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Eagles Find Malik Jackson’s Replacement, Sign Former Fourth-Round Pick

The Eagles long search (read: one day) for a pass-rusher to replace Malik Jackson is over. The Eagles signed defensive tackle Akeem Spence on a one-year deal. Terms were not immediately disclosed.

Spence, who was released by the Dolphins in August, brings a strong pedigree dating back to his days at the University of Illinois. The 6-foot-1, 307-pounder spent last season in Miami where he started all 16 games and recorded two sacks, with nine quarterback hits and six tackles for loss. The Dolphins acquired Spence from the Detroit Lions for a conditional seventh-round pick in 2018.

In Detroit, he racked up three sacks in 11 starts after signing a three-year, $9 million contract. He was dealt mainly because Lions GM Bob Quinn was trying to stockpile draft picks. Originally a fourth-round pick by the Tampa Bay Buccaneers in 2013, the 27-year-old has accumulated 10.5 sacks and 179 total tackles, including 34 quarterback hits in parts of six seasons.


Lukewarm Scouting Report on Spence

Akeem Spence was drafted in the fourth round of the 2013 NFL draft out of Illinois. He was known as a run-stopper in college where he had 186 total tackles in three years. He entered the draft after his junior season and many scouts pegged him as a “flawed prospect.” Still, Tampa Bay thought enough of Spence to trade up two picks to snatch him away from Oakland at 100th overall.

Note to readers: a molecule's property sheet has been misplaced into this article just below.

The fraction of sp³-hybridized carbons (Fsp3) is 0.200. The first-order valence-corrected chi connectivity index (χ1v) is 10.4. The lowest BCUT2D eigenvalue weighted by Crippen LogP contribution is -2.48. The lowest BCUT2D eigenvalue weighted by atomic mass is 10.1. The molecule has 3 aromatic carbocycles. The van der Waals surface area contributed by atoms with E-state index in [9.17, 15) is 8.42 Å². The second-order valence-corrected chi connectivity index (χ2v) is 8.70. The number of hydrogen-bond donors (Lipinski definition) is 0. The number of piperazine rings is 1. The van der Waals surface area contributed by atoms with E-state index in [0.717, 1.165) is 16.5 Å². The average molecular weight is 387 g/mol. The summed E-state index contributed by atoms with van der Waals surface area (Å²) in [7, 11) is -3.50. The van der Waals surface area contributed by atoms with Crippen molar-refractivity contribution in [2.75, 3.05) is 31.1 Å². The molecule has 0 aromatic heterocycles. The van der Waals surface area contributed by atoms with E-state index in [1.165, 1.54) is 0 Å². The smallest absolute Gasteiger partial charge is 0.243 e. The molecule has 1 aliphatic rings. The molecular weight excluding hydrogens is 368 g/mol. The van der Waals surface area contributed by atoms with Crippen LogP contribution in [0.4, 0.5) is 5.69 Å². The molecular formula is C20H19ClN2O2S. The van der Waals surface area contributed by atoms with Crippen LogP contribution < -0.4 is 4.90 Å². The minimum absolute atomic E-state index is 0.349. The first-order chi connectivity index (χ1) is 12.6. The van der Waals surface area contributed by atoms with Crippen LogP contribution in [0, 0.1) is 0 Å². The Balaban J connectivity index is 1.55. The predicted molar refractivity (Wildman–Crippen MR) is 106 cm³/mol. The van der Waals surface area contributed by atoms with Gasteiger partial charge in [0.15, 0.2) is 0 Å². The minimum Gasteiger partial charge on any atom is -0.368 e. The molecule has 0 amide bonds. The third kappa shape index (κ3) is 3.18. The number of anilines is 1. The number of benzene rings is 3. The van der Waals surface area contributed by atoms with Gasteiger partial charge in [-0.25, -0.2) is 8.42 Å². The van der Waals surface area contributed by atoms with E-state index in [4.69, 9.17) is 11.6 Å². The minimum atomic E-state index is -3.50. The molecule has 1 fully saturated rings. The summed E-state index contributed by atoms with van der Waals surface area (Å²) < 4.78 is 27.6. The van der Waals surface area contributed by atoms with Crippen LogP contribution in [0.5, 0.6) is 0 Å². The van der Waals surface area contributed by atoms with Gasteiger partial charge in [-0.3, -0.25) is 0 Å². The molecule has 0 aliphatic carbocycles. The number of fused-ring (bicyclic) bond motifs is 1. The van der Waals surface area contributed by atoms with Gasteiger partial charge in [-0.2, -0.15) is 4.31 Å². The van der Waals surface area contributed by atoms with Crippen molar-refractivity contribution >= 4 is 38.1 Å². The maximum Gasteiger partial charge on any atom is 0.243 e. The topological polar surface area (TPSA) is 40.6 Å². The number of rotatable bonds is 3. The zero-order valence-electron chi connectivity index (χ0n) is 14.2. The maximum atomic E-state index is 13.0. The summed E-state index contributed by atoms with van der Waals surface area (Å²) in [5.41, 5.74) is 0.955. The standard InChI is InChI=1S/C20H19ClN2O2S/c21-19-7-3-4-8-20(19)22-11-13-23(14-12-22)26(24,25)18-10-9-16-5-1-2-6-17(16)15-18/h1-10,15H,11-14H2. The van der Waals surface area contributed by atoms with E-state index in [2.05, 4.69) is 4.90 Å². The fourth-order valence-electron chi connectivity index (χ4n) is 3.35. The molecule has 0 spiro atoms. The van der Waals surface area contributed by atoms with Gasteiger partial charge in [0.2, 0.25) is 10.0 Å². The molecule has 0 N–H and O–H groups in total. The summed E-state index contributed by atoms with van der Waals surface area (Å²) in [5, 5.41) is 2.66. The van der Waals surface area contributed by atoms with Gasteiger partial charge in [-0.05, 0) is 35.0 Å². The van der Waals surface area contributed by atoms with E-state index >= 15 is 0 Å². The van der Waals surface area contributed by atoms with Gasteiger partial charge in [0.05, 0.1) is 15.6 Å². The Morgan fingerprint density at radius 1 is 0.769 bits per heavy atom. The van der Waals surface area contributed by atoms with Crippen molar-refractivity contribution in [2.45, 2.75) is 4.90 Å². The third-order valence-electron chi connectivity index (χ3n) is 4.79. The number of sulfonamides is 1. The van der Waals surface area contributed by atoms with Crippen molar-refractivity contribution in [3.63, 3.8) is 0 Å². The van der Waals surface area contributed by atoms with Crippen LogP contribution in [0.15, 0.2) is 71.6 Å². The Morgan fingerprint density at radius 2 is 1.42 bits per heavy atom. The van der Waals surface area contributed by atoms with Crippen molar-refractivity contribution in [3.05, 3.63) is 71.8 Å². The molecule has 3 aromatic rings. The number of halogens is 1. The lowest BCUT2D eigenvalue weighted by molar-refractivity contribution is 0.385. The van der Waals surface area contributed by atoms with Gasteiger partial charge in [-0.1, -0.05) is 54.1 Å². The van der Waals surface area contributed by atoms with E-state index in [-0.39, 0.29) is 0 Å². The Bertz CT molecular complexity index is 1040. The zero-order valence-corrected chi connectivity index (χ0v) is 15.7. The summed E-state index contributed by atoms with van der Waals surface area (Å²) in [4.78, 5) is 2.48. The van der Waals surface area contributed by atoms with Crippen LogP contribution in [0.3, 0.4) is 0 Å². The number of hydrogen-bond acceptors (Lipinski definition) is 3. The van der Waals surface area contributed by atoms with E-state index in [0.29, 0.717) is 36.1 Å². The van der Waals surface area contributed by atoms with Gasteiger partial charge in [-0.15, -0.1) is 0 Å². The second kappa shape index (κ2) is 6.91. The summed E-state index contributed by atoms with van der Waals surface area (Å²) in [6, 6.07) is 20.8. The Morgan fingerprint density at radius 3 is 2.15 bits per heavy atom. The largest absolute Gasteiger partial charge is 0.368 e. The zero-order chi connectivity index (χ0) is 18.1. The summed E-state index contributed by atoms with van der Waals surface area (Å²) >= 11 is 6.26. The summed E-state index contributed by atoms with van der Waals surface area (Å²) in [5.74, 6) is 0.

The scouting report on Spence wasn’t exactly kind. He was applauded as being a very good run-stopper, a good guy to plug up the middle, but there wasn’t evidence he could develop into a strong pass-rusher at the next level. The major weakness on Spence was his lack of explosiveness off the line. According to Bleacher Report, he was destined for a “backup role as a long-term NFL player.” They specifically questioned his weak bull-rush.

Spence does not have a quick first step and is not explosive off the line of scrimmage. He can occasionally beat blockers for pressure with a good jump off the line, but he does not have many upper-body pass-rushing moves to work his way around blockers.

But even with his bull-rushing ability, Spence’s limitations as a pass-rusher may limit him to playing on rushing downs at the next level. He was not a very productive at getting to the quarterback in college, with just 3.5 sacks over three seasons.


Spence Plays with ‘Lot of Power’

Akeem Spence has been better than expected in getting to the quarterback, but he isn’t a game-changer. He has 10.5 sacks in 57 career starts, including 34 quarterback hits. It’s something Spence has worked hard to improve on.

“I play with a lot of power, real strong, great first step,” Spence told reporters in 2013. “I make a lot of plays chasing receivers down from behind, knocking the ball out and playing from sideline to sideline. I play hard.”

Off the field, he has no character issues. In fact, Spence was named the Detroit Lions Media-Friendly Good Guy Award in 2017.

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